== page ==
“What a friend we have in a tree, the tree is the symbol of hope, self improvement and what people can do for themselves.”
– Wangari Maathai, Nobel Peace Prize recipient and founder of the Green Belt Movement

Often when we talk about trees, we speak of the ecological services they provide. From trapping greenhouses gases, to treating runoff, to sustaining habitat for wildlife, there is no shortage of what trees can do to heal and fortify our planet. In addition to the environmental benefits trees provide, the mental, emotional, and physical respite they provide to us humans cannot be underestimated.

These benefits, however, are not equitably distributed across our communities. Did you know that diverse and low-income community members often live in areas with the lowest tree cover? Discriminatory housing practices like redlining helped fuel these inequities. Its damaging effects are still being deeply felt today.

Here are just a few of the ways that trees can improve the quality of life in our communities:

  • Neighborhoods with more trees have lower incidences of crime, regardless of socioeconomic status
  • The rate of childhood asthma is 29% lower for every 343 trees per square kilometer
  • Communities with the more tree canopy tend to have lower rates of unemployment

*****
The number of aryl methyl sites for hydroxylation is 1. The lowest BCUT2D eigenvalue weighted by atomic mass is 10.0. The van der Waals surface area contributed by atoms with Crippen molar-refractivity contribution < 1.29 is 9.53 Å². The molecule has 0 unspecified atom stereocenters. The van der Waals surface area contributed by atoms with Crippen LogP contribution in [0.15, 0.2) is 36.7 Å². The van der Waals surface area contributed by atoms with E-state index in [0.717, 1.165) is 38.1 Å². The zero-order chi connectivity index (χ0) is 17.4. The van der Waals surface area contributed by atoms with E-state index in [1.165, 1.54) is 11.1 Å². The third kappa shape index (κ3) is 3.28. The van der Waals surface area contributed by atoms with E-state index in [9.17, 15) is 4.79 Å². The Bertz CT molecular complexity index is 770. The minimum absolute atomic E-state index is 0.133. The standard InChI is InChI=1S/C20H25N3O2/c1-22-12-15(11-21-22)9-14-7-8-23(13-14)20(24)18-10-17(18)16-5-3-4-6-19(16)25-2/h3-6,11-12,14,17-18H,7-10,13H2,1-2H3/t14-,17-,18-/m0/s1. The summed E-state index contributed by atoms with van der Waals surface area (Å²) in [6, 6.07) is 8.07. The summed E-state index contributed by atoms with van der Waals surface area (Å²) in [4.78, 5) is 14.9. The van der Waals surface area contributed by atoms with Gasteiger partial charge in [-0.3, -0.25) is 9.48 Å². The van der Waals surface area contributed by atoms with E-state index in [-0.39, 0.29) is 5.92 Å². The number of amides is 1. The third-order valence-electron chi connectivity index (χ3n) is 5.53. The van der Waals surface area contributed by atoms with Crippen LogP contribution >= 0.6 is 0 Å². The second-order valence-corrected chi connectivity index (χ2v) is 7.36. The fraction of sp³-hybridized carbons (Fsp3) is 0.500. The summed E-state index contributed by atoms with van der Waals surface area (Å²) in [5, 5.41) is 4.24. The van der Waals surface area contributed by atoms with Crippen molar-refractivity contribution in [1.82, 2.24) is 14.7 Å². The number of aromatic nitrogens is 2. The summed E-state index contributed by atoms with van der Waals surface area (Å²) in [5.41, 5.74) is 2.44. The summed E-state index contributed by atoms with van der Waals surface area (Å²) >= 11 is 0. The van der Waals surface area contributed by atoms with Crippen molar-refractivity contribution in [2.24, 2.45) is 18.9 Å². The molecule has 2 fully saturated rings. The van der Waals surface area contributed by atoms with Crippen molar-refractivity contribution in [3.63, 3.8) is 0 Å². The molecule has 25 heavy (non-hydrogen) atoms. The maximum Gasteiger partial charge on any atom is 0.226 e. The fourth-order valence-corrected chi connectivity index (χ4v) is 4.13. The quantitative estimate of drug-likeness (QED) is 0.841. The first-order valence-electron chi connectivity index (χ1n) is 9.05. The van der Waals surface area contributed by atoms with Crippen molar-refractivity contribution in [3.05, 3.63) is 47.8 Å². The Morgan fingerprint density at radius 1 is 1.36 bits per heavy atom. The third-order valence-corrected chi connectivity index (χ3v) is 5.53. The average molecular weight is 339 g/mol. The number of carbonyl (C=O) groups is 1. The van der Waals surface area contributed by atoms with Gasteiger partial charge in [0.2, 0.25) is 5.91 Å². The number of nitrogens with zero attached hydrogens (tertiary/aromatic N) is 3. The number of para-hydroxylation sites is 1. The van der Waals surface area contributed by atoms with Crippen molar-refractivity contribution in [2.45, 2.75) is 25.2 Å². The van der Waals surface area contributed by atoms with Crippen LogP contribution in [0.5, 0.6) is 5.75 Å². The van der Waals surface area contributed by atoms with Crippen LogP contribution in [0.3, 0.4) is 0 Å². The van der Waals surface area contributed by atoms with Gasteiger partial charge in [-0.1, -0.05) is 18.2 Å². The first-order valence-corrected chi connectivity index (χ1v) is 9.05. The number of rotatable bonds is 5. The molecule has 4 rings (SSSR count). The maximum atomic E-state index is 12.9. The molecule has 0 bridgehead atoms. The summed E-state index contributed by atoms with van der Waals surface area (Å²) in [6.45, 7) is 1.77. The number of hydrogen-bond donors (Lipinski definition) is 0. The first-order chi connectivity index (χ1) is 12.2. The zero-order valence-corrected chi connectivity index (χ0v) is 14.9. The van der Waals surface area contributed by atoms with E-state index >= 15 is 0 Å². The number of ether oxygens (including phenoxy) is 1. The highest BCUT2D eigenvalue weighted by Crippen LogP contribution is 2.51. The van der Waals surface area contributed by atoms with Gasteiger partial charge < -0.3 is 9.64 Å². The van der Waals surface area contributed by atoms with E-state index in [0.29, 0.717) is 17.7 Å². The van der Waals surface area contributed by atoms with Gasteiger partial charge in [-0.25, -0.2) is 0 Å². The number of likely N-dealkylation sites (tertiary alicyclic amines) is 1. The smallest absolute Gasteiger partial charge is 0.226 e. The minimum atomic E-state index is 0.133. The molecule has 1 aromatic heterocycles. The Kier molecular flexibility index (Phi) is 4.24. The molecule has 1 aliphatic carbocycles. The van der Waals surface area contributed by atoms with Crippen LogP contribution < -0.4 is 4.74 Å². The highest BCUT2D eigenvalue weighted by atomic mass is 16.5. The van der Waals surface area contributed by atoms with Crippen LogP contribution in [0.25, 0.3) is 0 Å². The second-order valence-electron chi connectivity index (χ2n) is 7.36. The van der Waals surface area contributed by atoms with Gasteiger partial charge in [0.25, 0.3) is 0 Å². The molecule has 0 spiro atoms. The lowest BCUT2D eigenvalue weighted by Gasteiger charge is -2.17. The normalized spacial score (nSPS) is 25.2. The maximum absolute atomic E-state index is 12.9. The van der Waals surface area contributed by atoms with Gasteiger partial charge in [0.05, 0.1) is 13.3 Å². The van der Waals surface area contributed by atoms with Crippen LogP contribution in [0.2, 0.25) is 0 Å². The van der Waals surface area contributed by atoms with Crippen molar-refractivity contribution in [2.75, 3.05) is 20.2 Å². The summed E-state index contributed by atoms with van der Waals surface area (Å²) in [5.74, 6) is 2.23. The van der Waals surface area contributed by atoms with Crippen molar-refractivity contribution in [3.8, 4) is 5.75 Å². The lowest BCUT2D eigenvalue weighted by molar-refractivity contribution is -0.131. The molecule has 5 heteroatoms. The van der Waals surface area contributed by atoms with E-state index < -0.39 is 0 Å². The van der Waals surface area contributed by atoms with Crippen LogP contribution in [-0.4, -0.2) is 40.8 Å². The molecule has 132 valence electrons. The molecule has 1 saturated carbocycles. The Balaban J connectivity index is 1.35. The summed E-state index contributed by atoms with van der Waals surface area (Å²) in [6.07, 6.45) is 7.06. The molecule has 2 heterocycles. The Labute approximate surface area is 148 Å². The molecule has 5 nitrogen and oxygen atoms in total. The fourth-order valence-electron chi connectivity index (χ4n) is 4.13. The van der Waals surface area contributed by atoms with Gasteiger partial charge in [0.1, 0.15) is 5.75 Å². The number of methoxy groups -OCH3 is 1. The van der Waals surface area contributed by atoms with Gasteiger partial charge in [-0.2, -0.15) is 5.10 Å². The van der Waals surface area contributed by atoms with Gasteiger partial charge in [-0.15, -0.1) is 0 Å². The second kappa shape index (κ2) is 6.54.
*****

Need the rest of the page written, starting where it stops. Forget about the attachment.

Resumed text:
• Trees reduce air temperature, lessening the effects of urban heat islands
  • Providing wood products and sustainable fibers for our households
  • Planting trees increases property values

Source: Vibrant Cities Lab

I encourage you to take time to appreciate the trees in your backyard, neighborhood, parks and streets this weekend. In what ways do these trees benefit you? How can we work to ensure that the communities we serve have equitable access to these benefits? If you are looking to add to your watch list, you can also check out these unbeleafably good videos and documentaries:

  • City of Trees on Amazon Prime (included with Prime) – During the recession, City of Trees follows three trainees and the directors of a stimulus-funded green job training program designed to put unemployed people back to work by caring for parks in DC.
  • Treeline – Follow a group of skiers, snowboarders, scientists and healers to the birch forests of Japan, the red cedars of British Columbia and the bristlecones of Nevada, as they explore an ancient story written in rings.
  • RECLAIMED – The Urban Wood Project – In this short video learn about The Urban Wood Project in Baltimore City, MD. Post-industrial cities face a suite of interconnected problems. Reusing urban wood can be viewed as a systems solution to a complex problem – a means by which to begin to renew and revitalize lives and communities as well.